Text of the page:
Teaching Plan for Effective Utilization of Intervention

Based on this discussion, it is necessary that a nurse set effective care priorities for the client and identify a strategy that can increase the ease with which the adult participants can perform physical activity. The short term goal for care of patients will be to change attitude and behavior towards physical activity and to reduce hypertension and high cholesterol. The long term goal for patient will be to sustain positive behavioral change such as engagement in physical activity to reduce risk of stroke.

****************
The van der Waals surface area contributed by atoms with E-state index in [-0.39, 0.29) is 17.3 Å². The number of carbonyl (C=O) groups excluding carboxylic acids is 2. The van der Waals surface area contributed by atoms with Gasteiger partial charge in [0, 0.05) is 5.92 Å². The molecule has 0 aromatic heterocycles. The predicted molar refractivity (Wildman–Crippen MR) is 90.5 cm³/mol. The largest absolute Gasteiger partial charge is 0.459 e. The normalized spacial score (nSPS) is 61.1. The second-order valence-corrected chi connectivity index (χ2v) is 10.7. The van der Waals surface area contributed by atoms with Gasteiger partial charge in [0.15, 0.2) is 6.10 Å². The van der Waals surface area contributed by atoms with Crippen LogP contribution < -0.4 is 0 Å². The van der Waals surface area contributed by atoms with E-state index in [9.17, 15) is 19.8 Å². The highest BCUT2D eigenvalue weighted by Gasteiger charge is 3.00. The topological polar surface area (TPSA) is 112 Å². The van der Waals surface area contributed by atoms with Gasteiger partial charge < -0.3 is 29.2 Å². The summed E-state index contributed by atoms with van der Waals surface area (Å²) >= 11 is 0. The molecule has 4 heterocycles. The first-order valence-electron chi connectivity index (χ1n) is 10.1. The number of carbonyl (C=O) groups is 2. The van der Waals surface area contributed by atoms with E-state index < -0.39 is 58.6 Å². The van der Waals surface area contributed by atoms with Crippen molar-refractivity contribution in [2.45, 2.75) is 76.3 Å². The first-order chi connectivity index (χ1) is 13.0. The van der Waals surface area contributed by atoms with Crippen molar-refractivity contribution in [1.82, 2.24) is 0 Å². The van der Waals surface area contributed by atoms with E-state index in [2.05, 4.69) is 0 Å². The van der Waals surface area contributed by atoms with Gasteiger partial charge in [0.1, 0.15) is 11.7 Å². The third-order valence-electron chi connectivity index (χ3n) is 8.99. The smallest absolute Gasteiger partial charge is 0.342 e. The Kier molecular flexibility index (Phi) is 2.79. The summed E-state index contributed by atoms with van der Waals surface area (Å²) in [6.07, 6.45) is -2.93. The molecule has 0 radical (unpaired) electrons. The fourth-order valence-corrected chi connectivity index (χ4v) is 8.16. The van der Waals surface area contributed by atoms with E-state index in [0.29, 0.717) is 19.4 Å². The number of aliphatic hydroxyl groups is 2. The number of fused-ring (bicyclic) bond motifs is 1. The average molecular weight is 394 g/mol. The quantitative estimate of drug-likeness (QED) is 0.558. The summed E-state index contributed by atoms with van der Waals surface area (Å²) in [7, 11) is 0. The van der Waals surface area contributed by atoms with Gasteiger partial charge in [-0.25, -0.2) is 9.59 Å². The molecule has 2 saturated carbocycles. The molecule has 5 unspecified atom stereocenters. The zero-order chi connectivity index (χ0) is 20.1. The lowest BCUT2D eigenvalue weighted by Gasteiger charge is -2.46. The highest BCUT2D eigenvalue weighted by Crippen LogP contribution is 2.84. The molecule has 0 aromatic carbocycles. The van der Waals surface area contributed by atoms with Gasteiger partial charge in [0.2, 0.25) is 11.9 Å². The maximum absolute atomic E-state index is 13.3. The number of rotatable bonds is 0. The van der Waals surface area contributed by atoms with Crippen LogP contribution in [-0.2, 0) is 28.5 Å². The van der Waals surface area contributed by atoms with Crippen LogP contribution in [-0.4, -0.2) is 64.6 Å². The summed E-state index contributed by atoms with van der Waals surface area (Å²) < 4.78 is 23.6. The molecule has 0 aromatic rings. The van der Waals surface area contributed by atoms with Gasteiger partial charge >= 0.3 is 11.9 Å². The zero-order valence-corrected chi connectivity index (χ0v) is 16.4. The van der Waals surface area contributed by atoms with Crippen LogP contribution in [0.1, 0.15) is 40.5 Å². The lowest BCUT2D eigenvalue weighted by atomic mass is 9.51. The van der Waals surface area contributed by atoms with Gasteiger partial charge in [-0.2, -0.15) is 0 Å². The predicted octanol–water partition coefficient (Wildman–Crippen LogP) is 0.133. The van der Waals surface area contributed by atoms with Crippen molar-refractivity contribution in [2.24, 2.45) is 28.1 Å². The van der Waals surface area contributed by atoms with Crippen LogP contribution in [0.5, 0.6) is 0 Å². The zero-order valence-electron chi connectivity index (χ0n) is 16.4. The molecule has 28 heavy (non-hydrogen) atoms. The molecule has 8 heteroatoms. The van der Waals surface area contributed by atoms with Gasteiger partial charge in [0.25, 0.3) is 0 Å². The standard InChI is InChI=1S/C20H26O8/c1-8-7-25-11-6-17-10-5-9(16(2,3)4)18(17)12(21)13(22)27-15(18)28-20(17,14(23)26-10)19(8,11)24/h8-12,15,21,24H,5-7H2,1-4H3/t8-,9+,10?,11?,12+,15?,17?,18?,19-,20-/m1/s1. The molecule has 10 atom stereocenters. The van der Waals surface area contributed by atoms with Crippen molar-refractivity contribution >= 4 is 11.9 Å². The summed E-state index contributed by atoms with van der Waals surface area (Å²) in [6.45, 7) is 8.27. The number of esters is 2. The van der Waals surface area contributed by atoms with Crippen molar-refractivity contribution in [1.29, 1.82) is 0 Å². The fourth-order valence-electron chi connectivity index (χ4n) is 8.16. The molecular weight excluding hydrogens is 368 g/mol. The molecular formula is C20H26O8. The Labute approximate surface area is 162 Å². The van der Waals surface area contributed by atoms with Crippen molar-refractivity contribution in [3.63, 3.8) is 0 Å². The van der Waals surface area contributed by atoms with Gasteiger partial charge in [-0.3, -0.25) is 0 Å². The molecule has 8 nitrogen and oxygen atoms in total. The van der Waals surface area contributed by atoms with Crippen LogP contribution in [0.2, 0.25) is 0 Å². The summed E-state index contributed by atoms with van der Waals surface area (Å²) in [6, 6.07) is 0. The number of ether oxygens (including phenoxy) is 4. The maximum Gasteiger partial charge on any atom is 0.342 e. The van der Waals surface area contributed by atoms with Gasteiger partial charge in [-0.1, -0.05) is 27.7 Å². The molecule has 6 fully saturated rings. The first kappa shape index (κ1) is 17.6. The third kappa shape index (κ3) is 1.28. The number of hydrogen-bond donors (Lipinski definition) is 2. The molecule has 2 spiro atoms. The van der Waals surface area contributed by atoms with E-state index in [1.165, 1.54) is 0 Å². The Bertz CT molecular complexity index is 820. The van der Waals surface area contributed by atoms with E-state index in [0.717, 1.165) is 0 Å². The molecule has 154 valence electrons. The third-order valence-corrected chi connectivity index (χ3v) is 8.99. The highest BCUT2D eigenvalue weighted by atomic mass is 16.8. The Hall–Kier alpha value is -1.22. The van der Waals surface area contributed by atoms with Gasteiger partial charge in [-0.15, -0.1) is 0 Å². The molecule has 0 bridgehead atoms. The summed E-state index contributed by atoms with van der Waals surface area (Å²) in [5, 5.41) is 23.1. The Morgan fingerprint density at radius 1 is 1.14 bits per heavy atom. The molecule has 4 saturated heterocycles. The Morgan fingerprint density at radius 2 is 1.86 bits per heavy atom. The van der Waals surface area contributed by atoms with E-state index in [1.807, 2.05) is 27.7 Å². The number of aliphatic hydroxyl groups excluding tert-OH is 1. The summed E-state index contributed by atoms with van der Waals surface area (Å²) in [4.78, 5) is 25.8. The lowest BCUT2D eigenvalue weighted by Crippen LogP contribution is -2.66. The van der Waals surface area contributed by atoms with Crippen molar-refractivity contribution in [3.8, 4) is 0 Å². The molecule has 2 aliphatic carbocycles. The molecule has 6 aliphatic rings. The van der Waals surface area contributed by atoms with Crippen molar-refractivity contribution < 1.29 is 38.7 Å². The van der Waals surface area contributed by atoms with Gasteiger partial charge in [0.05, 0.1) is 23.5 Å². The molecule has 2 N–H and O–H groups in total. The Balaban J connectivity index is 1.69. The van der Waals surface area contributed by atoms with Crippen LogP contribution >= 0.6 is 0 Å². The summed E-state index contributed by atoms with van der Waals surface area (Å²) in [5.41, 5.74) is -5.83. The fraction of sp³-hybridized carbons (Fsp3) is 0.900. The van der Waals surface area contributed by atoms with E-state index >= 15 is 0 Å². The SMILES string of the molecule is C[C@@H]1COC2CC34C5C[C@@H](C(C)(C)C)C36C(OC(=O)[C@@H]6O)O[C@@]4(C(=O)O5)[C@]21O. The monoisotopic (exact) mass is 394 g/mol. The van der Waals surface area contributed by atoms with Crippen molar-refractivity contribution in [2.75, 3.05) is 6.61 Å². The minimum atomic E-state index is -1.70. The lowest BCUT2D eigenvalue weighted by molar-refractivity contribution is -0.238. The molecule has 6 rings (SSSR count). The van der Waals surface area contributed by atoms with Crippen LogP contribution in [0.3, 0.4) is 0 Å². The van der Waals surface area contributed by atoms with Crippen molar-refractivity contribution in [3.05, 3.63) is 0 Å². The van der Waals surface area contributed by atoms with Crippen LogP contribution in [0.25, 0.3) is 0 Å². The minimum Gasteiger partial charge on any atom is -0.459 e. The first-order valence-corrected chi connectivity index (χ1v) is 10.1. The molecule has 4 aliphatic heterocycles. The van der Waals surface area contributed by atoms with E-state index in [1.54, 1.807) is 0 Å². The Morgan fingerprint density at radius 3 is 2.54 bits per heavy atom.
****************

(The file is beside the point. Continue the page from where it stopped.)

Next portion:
I plan to use the behavioral intervention to make the adult participants aware about the benefits of different exercises on health outcomes and increasing the chances of survival. However, based on initial session of interview with participants and identifying their capacity to engage in physical activity, I plan to provide the patient with only one structured physical activity plan to increase the effectiveness of the activity on health. As aerobic exercise has the potential to reduce all cardiovascular risk factors, the plan is to include aerobic exercise in the patient’s care plan to increase physical activity. Most stroke rehabilitation lacks training on aerobic exercise (Billinger et al. 2015). However, inclusion of these in the rehabilitation process can improve cardio--respiratory fitness and walking endurance. It is planned to provide all information to patient related to frequency, intensity and timing of the exercise as per individual assessment. Low intensity exercise will be provided to patient with no motor impairment, and high intensity will be provided to those who can sustain exercise for long duration.